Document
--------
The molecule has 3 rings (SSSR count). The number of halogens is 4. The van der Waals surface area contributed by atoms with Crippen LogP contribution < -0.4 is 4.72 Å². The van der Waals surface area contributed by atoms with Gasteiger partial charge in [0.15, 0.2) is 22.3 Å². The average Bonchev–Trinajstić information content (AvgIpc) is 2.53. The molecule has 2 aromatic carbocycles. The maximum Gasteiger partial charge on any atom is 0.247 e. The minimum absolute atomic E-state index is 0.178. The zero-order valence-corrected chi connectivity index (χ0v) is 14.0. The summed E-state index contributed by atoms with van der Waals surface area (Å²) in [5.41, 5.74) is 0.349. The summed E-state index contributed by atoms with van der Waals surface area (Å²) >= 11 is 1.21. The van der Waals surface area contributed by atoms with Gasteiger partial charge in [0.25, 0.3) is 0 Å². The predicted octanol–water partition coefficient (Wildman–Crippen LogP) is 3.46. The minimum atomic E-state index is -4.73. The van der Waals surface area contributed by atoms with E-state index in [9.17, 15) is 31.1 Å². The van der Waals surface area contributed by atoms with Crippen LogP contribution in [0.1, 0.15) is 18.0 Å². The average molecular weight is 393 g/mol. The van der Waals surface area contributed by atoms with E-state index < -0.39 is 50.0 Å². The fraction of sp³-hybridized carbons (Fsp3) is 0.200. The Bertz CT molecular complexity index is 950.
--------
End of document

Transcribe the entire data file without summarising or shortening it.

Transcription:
The molecule has 3 rings (SSSR count). The number of halogens is 4. The van der Waals surface area contributed by atoms with Crippen LogP contribution < -0.4 is 4.72 Å². The van der Waals surface area contributed by atoms with Gasteiger partial charge in [0.15, 0.2) is 22.3 Å². The average Bonchev–Trinajstić information content (AvgIpc) is 2.53. The molecule has 2 aromatic carbocycles. The maximum Gasteiger partial charge on any atom is 0.247 e. The minimum absolute atomic E-state index is 0.178. The zero-order valence-corrected chi connectivity index (χ0v) is 14.0. The summed E-state index contributed by atoms with van der Waals surface area (Å²) in [5.41, 5.74) is 0.349. The summed E-state index contributed by atoms with van der Waals surface area (Å²) >= 11 is 1.21. The van der Waals surface area contributed by atoms with Gasteiger partial charge in [0.25, 0.3) is 0 Å². The predicted octanol–water partition coefficient (Wildman–Crippen LogP) is 3.46. The minimum atomic E-state index is -4.73. The van der Waals surface area contributed by atoms with E-state index in [9.17, 15) is 31.1 Å². The van der Waals surface area contributed by atoms with Crippen LogP contribution in [0.1, 0.15) is 18.0 Å². The average molecular weight is 393 g/mol. The van der Waals surface area contributed by atoms with E-state index < -0.39 is 50.0 Å². The fraction of sp³-hybridized carbons (Fsp3) is 0.200. The Bertz CT molecular complexity index is 950.